Every aspect of modern-day life is influenced positively by biomimicry. Water Reclamation, Energy production & conservation , climate change, & sustainable living systems all are soluble by the magic bullet of the Biomimicry principle  ‘Study Nature & do what it does with the tools that it has’.  Fish for example, surf the vortex created by the fish ahead of them reducing the energy expended of the school as a whole.  When this principle is applied to Wind Power generation,  researchers have found that when placing wind turbines in a close formation the energy produced is 10 times greater than if they were individually spaced.  When tuba holes on humpback whales were copied on a wind turbine it reduced drag & increased lift, allowing it to rotate at very slow speeds.  In the Desalination process of reverse osmosis water normally is pushed through a filter causing it to clog and expend a tremendous amount of energy.    In the same way red blood cells pull water through our bodies via concave shaped pours,   by applying this principle to the membrane in the purification process,  the system becomes more permeable and leads to a faster rate of desalination.  The same sugars that allow certain types of lichen to completely dehydrate without losing cell integrity can be applied to vaccines, blood, or DNA allowing them to be preserved without refrigeration.  By copying the profile of  the beak of the kingfisher bird that allows it to penetrate water without making a sound when it is catching fish, Japan’s Shinkansen Bullet train reduced its electricity usage, went faster and travelled quieter.

The art and science of designing and building biomimetic apparatus is called biomimetics, and is of special interest to researchers in nanotechnology, robotics, artificial intelligence (AI), the medical industry, and the military.  The basic precepts of Biomimeticsdictate that the sun is Nature’s fuel source & only uses as much of this energy as it needs to achieve its aim, recycling or reconstituting any byproduct or waste.  Also Its systems thrive on diversity & symbiosis, relying on the communication of shared specialities for the greater good of the culture or ecosystem.  Energy in the wild is even more expensive than in the human world. Plants have to trap and convert it from sunlight and predators have to hunt and catch it. This scarcity of energy, tends to organize extremely energy-efficient designs and systems in nature, optimizing energy use at every turn.  It does not permit surplus & culls excess.  Nature tells us to build from the bottom up, self-assemble, optimize rather than maximize, use free energy, cross-pollinate, embrace diversity, adapt and evolve, use life-friendly materials and processes, engage in symbiotic relationships, and give back to the bio-sphere.

Nose of Bullet Train Modelled on King Fisher Beak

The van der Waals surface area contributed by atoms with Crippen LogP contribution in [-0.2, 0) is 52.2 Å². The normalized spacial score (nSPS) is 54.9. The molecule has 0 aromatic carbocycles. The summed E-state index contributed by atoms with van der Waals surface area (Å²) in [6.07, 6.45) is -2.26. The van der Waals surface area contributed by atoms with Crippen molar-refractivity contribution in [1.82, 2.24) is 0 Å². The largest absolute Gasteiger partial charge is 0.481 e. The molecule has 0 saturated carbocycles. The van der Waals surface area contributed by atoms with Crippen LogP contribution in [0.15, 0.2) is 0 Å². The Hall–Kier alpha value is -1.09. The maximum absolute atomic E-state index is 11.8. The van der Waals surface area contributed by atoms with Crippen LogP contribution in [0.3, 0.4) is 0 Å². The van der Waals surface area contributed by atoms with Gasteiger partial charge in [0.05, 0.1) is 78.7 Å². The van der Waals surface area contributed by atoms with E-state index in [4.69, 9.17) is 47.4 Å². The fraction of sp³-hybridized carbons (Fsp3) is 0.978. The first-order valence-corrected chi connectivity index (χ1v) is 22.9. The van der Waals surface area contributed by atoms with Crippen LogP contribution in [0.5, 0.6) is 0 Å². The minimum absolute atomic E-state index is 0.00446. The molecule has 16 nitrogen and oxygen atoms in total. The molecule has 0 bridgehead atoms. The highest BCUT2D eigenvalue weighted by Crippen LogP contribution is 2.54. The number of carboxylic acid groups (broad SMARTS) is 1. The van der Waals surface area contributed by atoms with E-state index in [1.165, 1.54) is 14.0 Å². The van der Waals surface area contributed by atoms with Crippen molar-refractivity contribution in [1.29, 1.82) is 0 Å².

Anti virus software used in many computer systems today was developed through the study of etymology and how the immune system worked.  Air port scanner technology is based on the echo-locating capabilities of the Brazilian Free-tailed Bat.  Smart grid software designed for the distribution of energy was modelled on the social interaction networks of Bees & Ants who’s basic precepts were written into software code.  In the field of computer science, the study of bionics has produced artificial neurons, artificial neural networks, and swarm intelligence.  This technology allows appliances in a building to ‘talk’ to one another as it were & co-ordinate their usage.  By mimicking nature at the chemistry level we can develop tools & techniques that replicate 3-Dimensional objects.  By using the same ingredients that nature uses to create life such as shellac, amber, rubber, & cellulose, all basic natural polymers. We can recycle these materials ad infinitum. This will change the way we extract, process, & dispose of product materials & their waste.

The Future of the Bug
The Future of the Bug

3D printers using cells as their basic material can create scaffolds or armatures which tissue can grow on, replicating body parts such as a heart valve or human ear.  Although Medical science is far from reproducing a functioning organ, by following the ‘from the ground up’ principle of Biomimicry technicians can produce better replacement parts that are closer in organic to nature which the body will not resist.

Will the modern descipline of Creative Bionic Engineering, and the transference of Technology between life forms that Biomemetics promises become the revolution that paradoxically draws Artificial man back to the womb of Creation?  There is truth to the adage that Nature always rights itself.  And in Human kind’s headlong quest to defeat and disable nature has inevitably become subservient to it.